Prologue of Ohrid


February 11


Blaise was born in the province of Cappadocia. From his early childhood he was God-fearing and meek. Because of his great virtues, he was chosen as bishop of the city of Sebaste [in Armenia]. Blaise was a great spiritual and moral beacon in this pagan city. During a grave persecution of Christians, St. Blaise encouraged his flock and visited the martyrs of Christ in prison. Foremost among them was the eminent and glorious Eustratius. When the city of Sebaste was completely emptied of Christians--some were slain and others fled--the elderly Blaise withdrew to Mount Argeos and settled there in a cave. Wild beasts recognized the holy man and gathered around him, and he tenderly caressed them. But the persecutors found the saint in this remote place and brought him to trial. Along the way, Blaise cured a young boy who had a bone caught in his throat. At the plea of a poor widow whose pig had been snatched by a wolf, the saint, by the power of his prayer, made the wolf return it. The sinister judges tortured Blaise severely, flogging him and scrapping him with an iron comb. By his steadfastness in the Christian Faith, Blaise converted many pagans to the Faith. Seven women and two children languished in prison with him. The women were beheaded first, and afterward the wonderful Blaise was beheaded with the two children. He suffered and was glorified in the year 316 A.D. People pray to St. Blaise for the well-being of their domestic livestock and for protection against wild beasts. In the west, he is also invoked against diseases of the throat.


By origin, George was a Serb from the town of Kratovo. He was a silversmith by trade, and in his heart and soul he was a convinced and devout Christian. George was eighteen years old when the Turks tried to convert him to Islam, but George remained as firm as a diamond in his faith. The Turks tortured him with many cruel tortures and finally burned him at the stake. He suffered for the beautiful Faith of Christ on February 11, 1515 A.D., in Sofia, Bulgaria, during the reign of Sultan Selim, and was glorified with unfading glory in the heavens.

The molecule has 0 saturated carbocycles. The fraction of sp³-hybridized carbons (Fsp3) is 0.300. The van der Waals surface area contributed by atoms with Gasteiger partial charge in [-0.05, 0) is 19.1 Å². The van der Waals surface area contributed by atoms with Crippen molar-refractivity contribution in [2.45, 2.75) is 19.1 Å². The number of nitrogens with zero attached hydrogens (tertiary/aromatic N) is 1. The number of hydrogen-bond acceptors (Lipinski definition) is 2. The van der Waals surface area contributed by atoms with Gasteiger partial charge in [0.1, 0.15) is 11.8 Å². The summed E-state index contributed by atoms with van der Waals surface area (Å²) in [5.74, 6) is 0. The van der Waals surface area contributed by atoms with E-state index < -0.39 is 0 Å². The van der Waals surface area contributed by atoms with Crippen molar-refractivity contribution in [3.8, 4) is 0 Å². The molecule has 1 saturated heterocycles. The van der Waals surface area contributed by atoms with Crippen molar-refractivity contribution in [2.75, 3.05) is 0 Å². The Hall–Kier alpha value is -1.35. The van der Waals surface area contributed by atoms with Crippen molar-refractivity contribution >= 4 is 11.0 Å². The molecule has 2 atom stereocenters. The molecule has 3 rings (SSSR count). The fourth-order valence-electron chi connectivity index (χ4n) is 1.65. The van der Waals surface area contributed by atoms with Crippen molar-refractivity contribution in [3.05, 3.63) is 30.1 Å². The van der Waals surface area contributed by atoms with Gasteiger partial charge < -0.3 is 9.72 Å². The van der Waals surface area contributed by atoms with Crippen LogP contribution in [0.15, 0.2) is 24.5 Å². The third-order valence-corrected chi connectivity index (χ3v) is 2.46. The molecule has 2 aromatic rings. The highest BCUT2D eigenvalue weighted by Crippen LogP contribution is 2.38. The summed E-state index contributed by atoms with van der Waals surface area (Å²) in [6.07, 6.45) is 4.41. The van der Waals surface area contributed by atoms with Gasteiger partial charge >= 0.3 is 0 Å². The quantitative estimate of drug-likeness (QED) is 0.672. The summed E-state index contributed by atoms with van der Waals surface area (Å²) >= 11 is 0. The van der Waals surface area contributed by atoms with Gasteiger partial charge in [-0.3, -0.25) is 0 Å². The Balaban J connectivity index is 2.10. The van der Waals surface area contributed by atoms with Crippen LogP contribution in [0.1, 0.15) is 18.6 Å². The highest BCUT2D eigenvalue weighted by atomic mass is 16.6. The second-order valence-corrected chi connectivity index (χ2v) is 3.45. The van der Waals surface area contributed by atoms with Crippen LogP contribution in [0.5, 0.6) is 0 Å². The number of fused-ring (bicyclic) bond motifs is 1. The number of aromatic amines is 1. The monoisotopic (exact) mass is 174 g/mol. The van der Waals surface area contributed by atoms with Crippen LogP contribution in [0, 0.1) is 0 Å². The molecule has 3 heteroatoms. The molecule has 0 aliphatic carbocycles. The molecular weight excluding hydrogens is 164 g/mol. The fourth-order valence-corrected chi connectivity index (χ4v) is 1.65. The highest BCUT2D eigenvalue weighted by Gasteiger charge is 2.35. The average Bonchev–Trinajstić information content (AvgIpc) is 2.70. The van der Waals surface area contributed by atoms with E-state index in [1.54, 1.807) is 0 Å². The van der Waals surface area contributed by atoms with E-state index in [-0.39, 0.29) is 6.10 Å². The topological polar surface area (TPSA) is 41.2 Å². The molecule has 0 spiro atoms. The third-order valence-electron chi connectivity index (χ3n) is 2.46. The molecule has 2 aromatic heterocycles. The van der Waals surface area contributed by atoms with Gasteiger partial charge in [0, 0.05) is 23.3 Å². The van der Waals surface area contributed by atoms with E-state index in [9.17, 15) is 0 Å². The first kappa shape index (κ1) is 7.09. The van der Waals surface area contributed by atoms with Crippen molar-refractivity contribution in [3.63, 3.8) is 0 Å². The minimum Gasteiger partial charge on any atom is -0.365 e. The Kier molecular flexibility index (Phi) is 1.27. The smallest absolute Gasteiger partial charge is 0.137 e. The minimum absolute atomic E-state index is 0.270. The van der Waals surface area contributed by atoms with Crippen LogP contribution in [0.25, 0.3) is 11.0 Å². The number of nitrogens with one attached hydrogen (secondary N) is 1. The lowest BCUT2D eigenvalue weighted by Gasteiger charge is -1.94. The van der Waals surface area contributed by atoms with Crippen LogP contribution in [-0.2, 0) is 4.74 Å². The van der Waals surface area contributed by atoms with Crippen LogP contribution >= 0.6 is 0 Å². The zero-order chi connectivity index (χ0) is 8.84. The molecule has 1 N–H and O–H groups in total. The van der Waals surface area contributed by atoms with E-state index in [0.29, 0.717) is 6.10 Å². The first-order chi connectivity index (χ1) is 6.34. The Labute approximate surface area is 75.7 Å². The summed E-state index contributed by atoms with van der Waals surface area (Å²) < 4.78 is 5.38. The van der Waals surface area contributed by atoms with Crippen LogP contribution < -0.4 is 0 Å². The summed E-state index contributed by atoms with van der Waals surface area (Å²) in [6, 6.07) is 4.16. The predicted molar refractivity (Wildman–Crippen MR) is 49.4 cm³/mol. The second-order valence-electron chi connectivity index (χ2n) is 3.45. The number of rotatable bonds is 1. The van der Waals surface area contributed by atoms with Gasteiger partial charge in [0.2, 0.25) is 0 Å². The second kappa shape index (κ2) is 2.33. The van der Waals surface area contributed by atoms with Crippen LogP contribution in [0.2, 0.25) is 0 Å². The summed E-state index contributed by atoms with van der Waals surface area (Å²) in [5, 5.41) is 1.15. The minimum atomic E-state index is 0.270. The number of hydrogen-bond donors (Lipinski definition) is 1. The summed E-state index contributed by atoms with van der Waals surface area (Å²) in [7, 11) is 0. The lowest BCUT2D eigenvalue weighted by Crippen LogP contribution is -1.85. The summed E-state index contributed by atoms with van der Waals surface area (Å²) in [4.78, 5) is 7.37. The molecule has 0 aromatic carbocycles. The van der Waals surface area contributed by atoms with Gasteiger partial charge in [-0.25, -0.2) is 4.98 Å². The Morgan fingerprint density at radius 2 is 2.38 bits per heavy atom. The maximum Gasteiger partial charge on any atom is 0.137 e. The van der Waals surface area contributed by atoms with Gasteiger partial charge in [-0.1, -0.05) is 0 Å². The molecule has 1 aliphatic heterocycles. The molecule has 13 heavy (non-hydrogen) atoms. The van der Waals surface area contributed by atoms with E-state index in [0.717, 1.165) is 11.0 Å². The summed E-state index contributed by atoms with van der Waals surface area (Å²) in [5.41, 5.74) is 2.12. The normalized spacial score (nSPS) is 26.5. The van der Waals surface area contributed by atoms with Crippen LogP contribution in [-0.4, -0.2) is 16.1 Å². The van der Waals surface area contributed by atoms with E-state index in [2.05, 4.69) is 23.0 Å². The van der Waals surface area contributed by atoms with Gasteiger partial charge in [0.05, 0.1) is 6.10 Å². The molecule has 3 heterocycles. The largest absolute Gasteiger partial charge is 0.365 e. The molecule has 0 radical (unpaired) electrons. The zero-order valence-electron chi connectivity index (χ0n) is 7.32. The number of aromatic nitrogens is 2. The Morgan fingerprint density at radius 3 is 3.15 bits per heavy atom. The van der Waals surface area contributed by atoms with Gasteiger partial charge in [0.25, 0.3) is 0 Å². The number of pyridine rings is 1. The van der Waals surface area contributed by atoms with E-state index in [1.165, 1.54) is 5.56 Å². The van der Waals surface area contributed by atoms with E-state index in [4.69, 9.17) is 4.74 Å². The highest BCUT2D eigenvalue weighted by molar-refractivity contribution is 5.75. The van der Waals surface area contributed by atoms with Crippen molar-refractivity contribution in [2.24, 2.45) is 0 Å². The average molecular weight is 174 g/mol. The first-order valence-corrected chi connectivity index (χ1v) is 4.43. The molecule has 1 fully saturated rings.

Theodora, a Greek empress, was the wife of the nefarious Emperor Theophilus the Iconoclast. After the death of Theophilus, Theodora became the ruling empress and reigned together with her son Michael III. At the Council in Constantinople in 842 A.D., she immediately restored the veneration of icons. On this occasion the Feast of the Triumph of Orthodoxy was instituted, which is still celebrated today on the First Sunday of Great Lent. This holy and praiseworthy woman of the Church gave up her soul to God on February 11, 867 A.D. By the divine and wonderful providence of God, it was at the time of the solemn triumph of Orthodoxy over all heresies that Saints Cyril and Methodius were sent as Christian missionaries to the Slavs.



To what do you, my Christian, bow,

When you, O my Christian, venerate the icons?

"Before the Living God, the Creator, I am bowing down,

With all my soul, heart and mind, I bow down to Him.

Mortal am I, and I am unable upon Him to gaze;

Therefore, before His image I bow."

What do you, my Christian, so fervently reverence,

When you kiss the icon, O my Christian?

"I am kissing Christ, God and Savior,

The choirs of angels, the saints and the Mother of God.

Mortal am I, and therefore I am unable to touch them,

But when I kiss their images my heart is at peace."